Activist. What’s in a name?

1969. Activist was defined as “a person who does things with decision and energy.”

2018. Activist is defined as “a person who uses or supports strong actions (such as public protests) in support of or opposition to one side of a controversial issue.”

My, how times have changed. The term now feels a bit more rigid—


As self-labelled activists, it’s something that’s constantly on our minds. Is this a term that accurately describes who we are? What we do? What we stand for? Do we even have the right to use it in reference to our work?

Well, hold on to your britches, kids. This is only the beginning of a longer run of several probing, soul-searching posts.

We asked a few friends what came to mind when they heard the word “activist.” Responses were along the lines of “a proud, passionate, determined person who advocates for a cause,” but also “a loud, aggressive liberal fighting for a cause.” Oof. We can think of a few of right-of-center friends who might take offense at the latter. But to what extent does the stereotype dictate the reality? Does “activist” still function to bring groups together, unite forces and create change? Or has it become a loaded word that causes people to shut down or run in the opposite direction to avoid association?

The perception of the word “activist” matters because causes only advance when people join together. There is no Lone Ranger solution when it comes to creating serious, systemic change. Advocacy, or progress, is dependent on networks—conversing, collaborating, teaching and learning. And that’s what we do. Our work is rooted in making the community a better place for everyone through the strategic development and implementation of participatory brands—campaigns, visual identities and communication that brings people together to push towards a common good.

Mothers and children being separated.
The loss of innocent lives to gun violence.
The push for equality.
The push for equity.
Better health outcomes for everyone.
Access to good education and healthy food.
We care deeply about these issues.

We’re deeply invested in moving the needle in areas that impact the lives of those around us and allow them to stand on their own legs, without political baggage and preconceived notions holding them back. And as a result, we’re deeply invested in understanding whether conversations associated to “activist” are lost in the noise, whether causes associated with the term lose momentum, whether people labeled as an “activist” are ignored.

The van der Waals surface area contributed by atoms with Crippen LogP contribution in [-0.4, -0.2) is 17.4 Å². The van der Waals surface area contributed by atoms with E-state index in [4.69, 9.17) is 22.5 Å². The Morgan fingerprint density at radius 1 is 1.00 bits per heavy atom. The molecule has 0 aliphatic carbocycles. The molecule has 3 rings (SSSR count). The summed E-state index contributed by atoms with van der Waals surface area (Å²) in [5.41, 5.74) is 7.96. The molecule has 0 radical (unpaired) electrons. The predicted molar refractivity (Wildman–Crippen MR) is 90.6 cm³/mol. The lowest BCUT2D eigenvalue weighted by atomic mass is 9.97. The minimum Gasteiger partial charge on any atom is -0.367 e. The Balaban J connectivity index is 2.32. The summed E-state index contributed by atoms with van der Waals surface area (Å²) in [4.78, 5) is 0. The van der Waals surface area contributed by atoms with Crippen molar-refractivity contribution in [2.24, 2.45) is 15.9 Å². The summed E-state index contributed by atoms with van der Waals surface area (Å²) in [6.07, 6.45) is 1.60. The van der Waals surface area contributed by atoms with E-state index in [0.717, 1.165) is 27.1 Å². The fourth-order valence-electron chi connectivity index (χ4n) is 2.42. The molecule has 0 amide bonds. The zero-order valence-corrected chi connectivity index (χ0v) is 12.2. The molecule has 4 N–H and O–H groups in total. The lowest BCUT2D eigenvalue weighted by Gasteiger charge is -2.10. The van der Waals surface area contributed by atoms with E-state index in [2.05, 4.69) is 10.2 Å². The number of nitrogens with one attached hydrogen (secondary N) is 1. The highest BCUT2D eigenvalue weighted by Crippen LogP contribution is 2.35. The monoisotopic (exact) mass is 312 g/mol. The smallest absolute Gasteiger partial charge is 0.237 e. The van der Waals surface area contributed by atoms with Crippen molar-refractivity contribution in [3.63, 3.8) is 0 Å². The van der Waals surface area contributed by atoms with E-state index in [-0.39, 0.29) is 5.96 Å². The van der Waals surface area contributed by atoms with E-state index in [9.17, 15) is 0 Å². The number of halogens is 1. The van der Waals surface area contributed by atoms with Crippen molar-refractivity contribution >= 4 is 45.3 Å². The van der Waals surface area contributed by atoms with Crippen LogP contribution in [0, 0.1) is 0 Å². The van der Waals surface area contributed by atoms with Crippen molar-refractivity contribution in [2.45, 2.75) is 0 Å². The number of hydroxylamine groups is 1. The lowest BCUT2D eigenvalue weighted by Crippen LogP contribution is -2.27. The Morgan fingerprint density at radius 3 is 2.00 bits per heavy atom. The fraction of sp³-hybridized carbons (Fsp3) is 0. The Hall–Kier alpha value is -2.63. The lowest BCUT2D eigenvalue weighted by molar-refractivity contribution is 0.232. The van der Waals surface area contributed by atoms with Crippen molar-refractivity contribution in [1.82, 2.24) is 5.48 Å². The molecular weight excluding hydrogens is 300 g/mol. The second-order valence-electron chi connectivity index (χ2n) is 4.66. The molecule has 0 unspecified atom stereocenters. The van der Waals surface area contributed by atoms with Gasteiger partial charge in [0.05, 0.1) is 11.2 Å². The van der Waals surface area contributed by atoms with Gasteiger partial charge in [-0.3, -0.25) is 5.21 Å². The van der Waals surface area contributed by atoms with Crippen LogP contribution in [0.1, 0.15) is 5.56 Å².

It’s important to understand the weight of the term we’re collectively using to describe ourselves. So we’re raising the questions and searching for answers.

To our fellow activists and non-activists, what does an activist look like to you? Is it Martin Luther King Jr., Emma Watson, the person marching through the streets, the person yelling, your neighbor, your mom or you? What does one do? Write a letter, make signs, march, yell, have conversations, donate, educate? Does it have to be just one thing or can it be a combination?

Does the word repel or interest you? Does labeling it one way retract or diminish the efforts or its meaning to others?

We believe that every voice, be it whispered or screamed, can be the voice of an activist. We believe there are no parameters or criteria, and think the word itself helps people to understand exactly what it is we do. But there are two sides to a coin and some, or many, of y’all might have differing opinions.

Take our survey and tell us a little something, anything, about your thoughts on activists here.

Take our survey

What are we doing here? Less existential crisis and more an investigation of what it means to be activists in 2019, we’re diving deep into the work that is so pivotal to who we are and what we can all do to make the world around us a better place. This post is a part of something bigger and you are too. Read on and join us.

The Black Sheep